Covering University of Colorado sports, mostly basketball, since 2010

Friday, April 16, 2010

Friday Beer Post: Alright, fine, you sold me on cans.

I play rec league softball (On the Walker Texas Rangers, the greatest rec-league softball team in the world), or, as I call it, "Beer League." And, as I'm constantly reminded when I arrive at the fields, there are no bottles allowed. Only beer in cans is welcomed. This is a shame because that restriction severely limits what beer I could bring to the field since most, but not all, craft beer is sold in glass bottles. Because of the whole "can thing" my team usually settles with "BL and Heavy" (Budweis style beer from Missouri; I refuse to say their name) and "Pibber" (The one with a blue trophy from the 19th Century on the side).

In the "beer-geek" world, many people (including myself) turn up their noses at beer in aluminum can form. Most will claim it's because beer in cans takes on some weird metallic flavors, but I would contend that it's mostly a subliminal stigmata that derives from the styles of beer that are most associated with canning. Up until a few years ago there was really only one canned beer option that didn't contain "American-style Lager" (piss-in-a-can). Oskar Blues Brewing really caused a stir when, in 2002, they began selling their beer in, of all thing, aluminum cans.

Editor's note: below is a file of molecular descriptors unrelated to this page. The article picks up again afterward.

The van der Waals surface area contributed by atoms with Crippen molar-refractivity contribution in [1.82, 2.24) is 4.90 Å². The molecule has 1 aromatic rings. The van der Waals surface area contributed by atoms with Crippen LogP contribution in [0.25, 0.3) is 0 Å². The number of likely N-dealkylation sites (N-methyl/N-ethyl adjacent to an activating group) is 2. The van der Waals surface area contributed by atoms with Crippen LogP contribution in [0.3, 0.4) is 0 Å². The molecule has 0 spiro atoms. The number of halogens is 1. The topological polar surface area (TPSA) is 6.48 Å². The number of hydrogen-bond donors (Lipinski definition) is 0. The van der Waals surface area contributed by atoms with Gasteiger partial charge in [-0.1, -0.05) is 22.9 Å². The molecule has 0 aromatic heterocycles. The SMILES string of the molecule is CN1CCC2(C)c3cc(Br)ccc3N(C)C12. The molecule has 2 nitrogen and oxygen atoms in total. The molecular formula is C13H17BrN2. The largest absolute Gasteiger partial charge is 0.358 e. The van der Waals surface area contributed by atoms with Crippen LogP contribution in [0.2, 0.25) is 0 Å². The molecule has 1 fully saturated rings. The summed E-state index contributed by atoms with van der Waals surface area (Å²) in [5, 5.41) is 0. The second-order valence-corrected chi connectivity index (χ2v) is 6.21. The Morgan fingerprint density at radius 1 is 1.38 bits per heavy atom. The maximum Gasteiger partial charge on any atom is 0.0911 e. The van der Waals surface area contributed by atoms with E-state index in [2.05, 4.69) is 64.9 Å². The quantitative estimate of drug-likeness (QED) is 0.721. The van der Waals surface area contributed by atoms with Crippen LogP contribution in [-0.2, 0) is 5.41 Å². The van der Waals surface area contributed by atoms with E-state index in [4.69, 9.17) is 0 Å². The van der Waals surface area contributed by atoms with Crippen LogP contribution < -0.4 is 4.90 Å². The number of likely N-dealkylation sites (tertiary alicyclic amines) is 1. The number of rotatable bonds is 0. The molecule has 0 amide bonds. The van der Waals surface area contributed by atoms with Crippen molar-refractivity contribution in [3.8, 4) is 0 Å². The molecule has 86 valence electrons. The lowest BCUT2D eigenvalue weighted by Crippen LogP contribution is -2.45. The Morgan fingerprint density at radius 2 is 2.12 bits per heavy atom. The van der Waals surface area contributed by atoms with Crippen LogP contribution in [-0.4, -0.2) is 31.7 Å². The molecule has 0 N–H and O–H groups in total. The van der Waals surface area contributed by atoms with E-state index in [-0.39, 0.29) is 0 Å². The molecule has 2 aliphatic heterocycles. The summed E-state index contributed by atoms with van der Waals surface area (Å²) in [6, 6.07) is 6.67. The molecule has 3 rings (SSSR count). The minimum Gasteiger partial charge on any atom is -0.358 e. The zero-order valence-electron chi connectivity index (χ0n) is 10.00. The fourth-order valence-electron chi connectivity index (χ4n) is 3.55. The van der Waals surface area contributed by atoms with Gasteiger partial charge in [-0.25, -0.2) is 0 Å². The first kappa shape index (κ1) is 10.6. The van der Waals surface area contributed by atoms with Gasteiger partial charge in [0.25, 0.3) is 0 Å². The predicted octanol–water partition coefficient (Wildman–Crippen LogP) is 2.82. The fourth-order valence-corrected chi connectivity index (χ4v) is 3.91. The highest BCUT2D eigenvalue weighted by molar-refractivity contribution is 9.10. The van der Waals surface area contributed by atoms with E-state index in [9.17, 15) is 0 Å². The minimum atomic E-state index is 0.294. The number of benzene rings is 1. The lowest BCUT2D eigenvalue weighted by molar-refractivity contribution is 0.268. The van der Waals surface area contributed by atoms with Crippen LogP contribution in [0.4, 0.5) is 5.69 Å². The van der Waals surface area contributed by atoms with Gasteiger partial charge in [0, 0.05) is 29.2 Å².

(Dales Pale Ale has long been a personal go-to in situations where bottled beer is inapropriate. From: Westword)

But recently, more and more breweries, especially in Colorado, have been turning to cans. Seeing the environmental benefit of the easy to recycle (and lighter) beer delivery medium, Breweries from Ska Brewing, to Wynkoop, and even New Belgium have begun to can some of their main line brews. (One of my favorite beers of the moment is Ska's Modus Hoperandi, which just happens to be one of their canned beers. It's a definite must try for hop-heads. Wynkoop's Rail Yard Ale is a tasty one as well, and is becoming more and more available.) Canned beers make for the perfect accompaniment for all of those outdoor activities that Colorado is famous for: hiking, climbing, skiing, outdoor team sports, etc. You can "Pack-it-in and Pack-it-out," as they say. While it may take longer to can than to bottle (according to the linked article, New Belgium's can line runs at 60 cans per minute, white their awesome bottle line goes at 700 bottles per min), the portability of cans makes it a viable consumer choice. In addition, canning opens up new markets, such as sporting venues, outdoor concerts and golf courses.
(Modus Hoperandi in cans outsold it's bottled brother 2-1 last year)

So Wednesday night, I bought beer for "Beer League." I swung over to the local liquor store and purchased some Upslope brew (which I discussed last month) which is only available (as far as I can tell) in cans. I'll tell you, it was a welcome respite from the pale yellow swill that I normally get on game nights, and I didn't even notice any off flavors. So fine, I'll accept good beer in cans as legit.

Happy Friday!


Rico said...

Don't forget that you'll be able to get Avery in cans starting next month. Duel-wielding Avery IPA and Modus would be an epic way to spend your time in the dugout

RumblinBuff said...

Didn't know about Avery. That's awesome!